Vanguard, in general, does not optimize or sample indexes, but includes all or most of the underlying holdings of the index. They do this to minimize the risk of tracking error and desire to represent the index without any management decision. The ETF included below actually has more holdings than the index; this is because of the international nature of the emerging market investments and the need to have underlying liquidity during US trading hours while international markets are closed. Vanguard merely “doubles up” on holdings when the exact same international stock is available as an ADR investment.
IShares, in general, practices sampling of the indexes which they track. As seen in the chart below, the iShares emerging market ETF has half the holdings of the index. The reason for this, as addressed above, is that the creation units of the ETF have 386 stocks instead of the 751 stocks in the index. This smaller basket makes creating and redeeming creation units much easier, especially since liquidity may be an issue with some of the stocks from emerging market countries. The risk of this kind of sampling is that tracking error may happen. A report on the tracking error of these two funds is here.
Data: Morningstar Office 9/30/2009
Emerging market ETFs are a good example of the differences between sampling and full replication ETF products. The tracking errors and cost have been extremely different in the past. The example of emerging markets is not the only place with these differences between funds. However, it is a good example to show how to break down and explore these differences in any asset class.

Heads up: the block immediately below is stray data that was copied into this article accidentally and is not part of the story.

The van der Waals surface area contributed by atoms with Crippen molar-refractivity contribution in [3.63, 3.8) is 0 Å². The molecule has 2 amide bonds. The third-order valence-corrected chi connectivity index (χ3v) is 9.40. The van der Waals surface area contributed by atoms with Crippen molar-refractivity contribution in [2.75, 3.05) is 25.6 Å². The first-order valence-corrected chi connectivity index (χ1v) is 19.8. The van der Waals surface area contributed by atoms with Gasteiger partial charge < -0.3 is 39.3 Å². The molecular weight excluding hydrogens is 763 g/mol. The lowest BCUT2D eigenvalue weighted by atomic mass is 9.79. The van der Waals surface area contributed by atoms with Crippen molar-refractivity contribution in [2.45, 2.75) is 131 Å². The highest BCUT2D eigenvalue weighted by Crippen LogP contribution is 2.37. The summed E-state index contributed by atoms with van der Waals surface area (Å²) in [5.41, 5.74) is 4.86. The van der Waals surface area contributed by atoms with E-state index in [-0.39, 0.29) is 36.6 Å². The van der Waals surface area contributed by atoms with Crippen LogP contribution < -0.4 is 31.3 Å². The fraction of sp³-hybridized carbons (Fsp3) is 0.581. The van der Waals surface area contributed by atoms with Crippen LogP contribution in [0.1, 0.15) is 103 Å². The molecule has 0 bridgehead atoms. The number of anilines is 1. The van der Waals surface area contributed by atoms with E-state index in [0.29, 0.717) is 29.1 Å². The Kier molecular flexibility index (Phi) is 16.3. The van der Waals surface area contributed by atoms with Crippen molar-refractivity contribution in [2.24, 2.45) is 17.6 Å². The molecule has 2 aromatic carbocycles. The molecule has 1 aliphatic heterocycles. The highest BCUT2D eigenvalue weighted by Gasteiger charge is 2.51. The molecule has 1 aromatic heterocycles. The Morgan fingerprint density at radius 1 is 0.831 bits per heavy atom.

Liquidity in many asset classes is an issue, especially when dealing with ETFs. It is widely thought that ETF liquidity only matters when concerning bid/ask spreads, but the most important liquidity factor is in the underlying holdings of a creation unit of an ETF.
Like the example of emerging markets above, liquidity is something that ETF managers optimize since it is so important. For example, when a stock within an index represents .001% of the overall index, it has a low marginal effect on the overall returns of the index. In this case, sampling the index to exclude stocks with this little amount of overall effect allows the creation unit to be free from obtaining this stock (which may be costly) with little effect on tracking error. When an index contains a majority of very small holdings, the issuing becomes harder. The creation unit is more costly to put together and trade for market makers, and when the small holdings are extremely illiquid, as they will often be since most indexes are market cap weighted, the pricing on these stocks, which are the majority of the fund, can be inefficient.
Investors must choose between index sampling ETFs and full replication products. Each asset class has a unique set of issues and risks surrounding sampling and should be dealt with on an individual asset class basis. An investor should be looking for the least amount of structural risk within an ETF product that will allow for the best representation of the assigned category.